Needless to say, he was not happy.

This was an important moment for me. I had to decide whether I was employed by the church (having a “preaching job”) or whether I was called by God, with my obedience to him being at stake.

The call makes all the difference.


Can you recall a time when you had to decide if you were called or just employed?

Ministry Inside.56

I had lunch with a friend of mine who is a wonderful seminary professor. During lunch we talked about a number of concerns related to life, ministry, church, etc. At one point, I asked him what he thought about the number of seminary students who wanted no part of ministry in “traditional” churches.

no-church.jpg(I asked this question not suggesting that the desire of someone to participate in a church plant, inner city ministry, is a negative. Rather, I was interested in hearing from my friend who interacts with seminary students every day.)

He said that he suspected that there were a variety of reasons for this. We talked about some of those reasons. Then he said, “I can tell you what students said ten years ago in answer to the question of why students did not want to be in the role of pastor in a traditional church.”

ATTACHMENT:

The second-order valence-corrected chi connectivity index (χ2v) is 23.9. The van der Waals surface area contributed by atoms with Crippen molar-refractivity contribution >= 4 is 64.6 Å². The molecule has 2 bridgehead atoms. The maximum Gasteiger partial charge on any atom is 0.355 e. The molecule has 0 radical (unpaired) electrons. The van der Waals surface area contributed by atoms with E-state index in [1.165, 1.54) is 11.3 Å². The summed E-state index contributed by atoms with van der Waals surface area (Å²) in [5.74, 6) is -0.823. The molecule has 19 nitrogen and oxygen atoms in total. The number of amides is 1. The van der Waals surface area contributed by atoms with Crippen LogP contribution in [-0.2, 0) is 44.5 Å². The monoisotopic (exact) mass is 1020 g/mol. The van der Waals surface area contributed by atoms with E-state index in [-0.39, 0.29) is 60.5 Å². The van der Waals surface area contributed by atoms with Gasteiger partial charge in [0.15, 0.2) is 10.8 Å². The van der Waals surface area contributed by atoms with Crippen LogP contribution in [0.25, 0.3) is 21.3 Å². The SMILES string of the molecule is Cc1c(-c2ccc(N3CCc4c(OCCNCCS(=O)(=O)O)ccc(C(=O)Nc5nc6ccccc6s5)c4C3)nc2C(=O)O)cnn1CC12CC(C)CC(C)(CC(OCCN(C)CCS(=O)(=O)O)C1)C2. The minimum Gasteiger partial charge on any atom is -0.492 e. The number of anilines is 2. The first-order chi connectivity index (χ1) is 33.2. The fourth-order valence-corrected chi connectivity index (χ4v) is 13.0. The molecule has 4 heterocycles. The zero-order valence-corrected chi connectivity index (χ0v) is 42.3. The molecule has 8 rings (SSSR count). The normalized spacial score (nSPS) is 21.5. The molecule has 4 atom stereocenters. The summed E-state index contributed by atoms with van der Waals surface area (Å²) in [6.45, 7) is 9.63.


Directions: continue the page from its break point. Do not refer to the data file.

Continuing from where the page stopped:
The students who were asked this same question gave two reasons for not wanting to do this:

1. They did not want the 24/7 lifestyle that this ministry seemed to demand from pastors.

2. They did not know any pastors who were happy.

Later, I thought about what my friend said. “They did not know any pastors who were happy.”

Now that is a dose of reality!

Why is it that some ministers seem to get bitter and cynical?

Yes, I know that some ministers have been shamefully mistreated by some congregations. I know that some have been thoughtlessly disposed of by congregations. Some ministers receive very little if any encouragement from their elders.

It is also true that some ministers have behaved immaturely before congregations. It is true that some have used poor judgment with the members of their churches. Some ministers (like some elders) have pursued their own ego needs instead of modeling what it means to be loving and selfless.